Bondholder control bodes ill for future production growth

Author Ben Winkley

If you owe a lender $100, you’ve got a problem. If you owe $1mn, the lender has a problem. Oil companies exist at both ends of this old adage, and it all bodes ill for future production.

If you owe a lender $100, you’ve got a problem. If you owe $1mn, the lender has a problem. Oil companies exist at both ends of this old adage, and it all bodes ill for future production.

Lower for longer has led to a cash flow crisis in an industry that relies on up-front funding for returns that could be years down the line. Exploration spend is being pared to the bone, in favour of targeting cash to wring maximum value out of assets that already produce.

At the top of the pile, a company like Statoil can wipe 10pc off its budget for exploration.

Further down the food chain and the problem is amplified. Bigger companies take on big debt to cover the cost of living (and dividends), because they can. Got net debt gearing at 28pc, like Shell?

That’s the lender’s problem. But for independents Gulf Keystone, Xcite Energy and Circle Oil, what they owe is their problem.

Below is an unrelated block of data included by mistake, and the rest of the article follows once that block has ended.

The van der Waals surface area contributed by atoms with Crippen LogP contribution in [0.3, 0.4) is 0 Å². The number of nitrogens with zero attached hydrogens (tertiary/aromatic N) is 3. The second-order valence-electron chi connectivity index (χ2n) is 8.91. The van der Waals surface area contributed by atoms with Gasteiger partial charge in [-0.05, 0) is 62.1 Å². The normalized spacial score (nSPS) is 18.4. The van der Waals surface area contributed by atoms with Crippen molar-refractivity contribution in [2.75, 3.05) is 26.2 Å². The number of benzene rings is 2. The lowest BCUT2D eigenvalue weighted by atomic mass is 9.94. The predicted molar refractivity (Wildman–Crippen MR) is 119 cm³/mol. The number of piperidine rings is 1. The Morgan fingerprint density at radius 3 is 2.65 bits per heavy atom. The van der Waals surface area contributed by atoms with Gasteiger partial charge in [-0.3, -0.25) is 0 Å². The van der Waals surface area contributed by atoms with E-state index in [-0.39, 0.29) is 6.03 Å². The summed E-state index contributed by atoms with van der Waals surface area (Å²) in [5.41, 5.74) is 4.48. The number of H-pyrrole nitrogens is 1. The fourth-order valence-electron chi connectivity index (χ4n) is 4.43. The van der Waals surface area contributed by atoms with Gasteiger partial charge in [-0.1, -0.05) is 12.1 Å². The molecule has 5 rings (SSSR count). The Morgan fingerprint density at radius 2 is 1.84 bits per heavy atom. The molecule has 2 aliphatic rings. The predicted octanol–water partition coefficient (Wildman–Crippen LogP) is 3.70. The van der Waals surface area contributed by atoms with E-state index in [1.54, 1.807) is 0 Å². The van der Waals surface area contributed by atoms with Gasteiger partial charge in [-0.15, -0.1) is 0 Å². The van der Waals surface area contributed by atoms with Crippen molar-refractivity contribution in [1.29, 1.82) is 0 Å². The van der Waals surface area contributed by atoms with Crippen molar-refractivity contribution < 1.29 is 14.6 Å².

None of them can pay back what is due to bondholders, who may end up taking control. Firms like these are a crucial component of future non-Opec production growth. They rely on that early influx of investment to fund frontier exploration.

Gulf Keystone listed on London’s AIM market in 2004, raising $60mn to fund drilling and infrastructure at an Algerian block. Xcite had a similar birth, raising $13mn on AIM in November 2007, and raised additional money through a placing in 2009 and 2010.

These initial funding steps have launched the likes of Det Norske and Lundin. The former is now a major independent player in the North Sea, but when it was known as Pertra, it raised capital in 2005-06.

Likewise Lundin, which struck oil at the giant Johan Sverdrup field in the Norwegian North Sea in 2010. Its path to the last of the massive continental shelf discoveries began with a listing in Sweden in 2001.

Tullow Oil is the prime example of how asset development can be a long slog. It listed in London and Dublin in 1989, and the expansion that funded is about to bear fruit offshore Ghana and, it hopes, onshore Uganda.

But with the market rebalancing — and therefore higher crude prices — taking longer than anticipated or hoped, companies can find themselves burning through cash. Xcite’s Bentley field development plan was submitted in May 2011, but it has no production, and therefore no revenues.

The sight of stakeholders getting wiped out may be enough to deter investors from the crucial first funding step for companies that find the oil of tomorrow.

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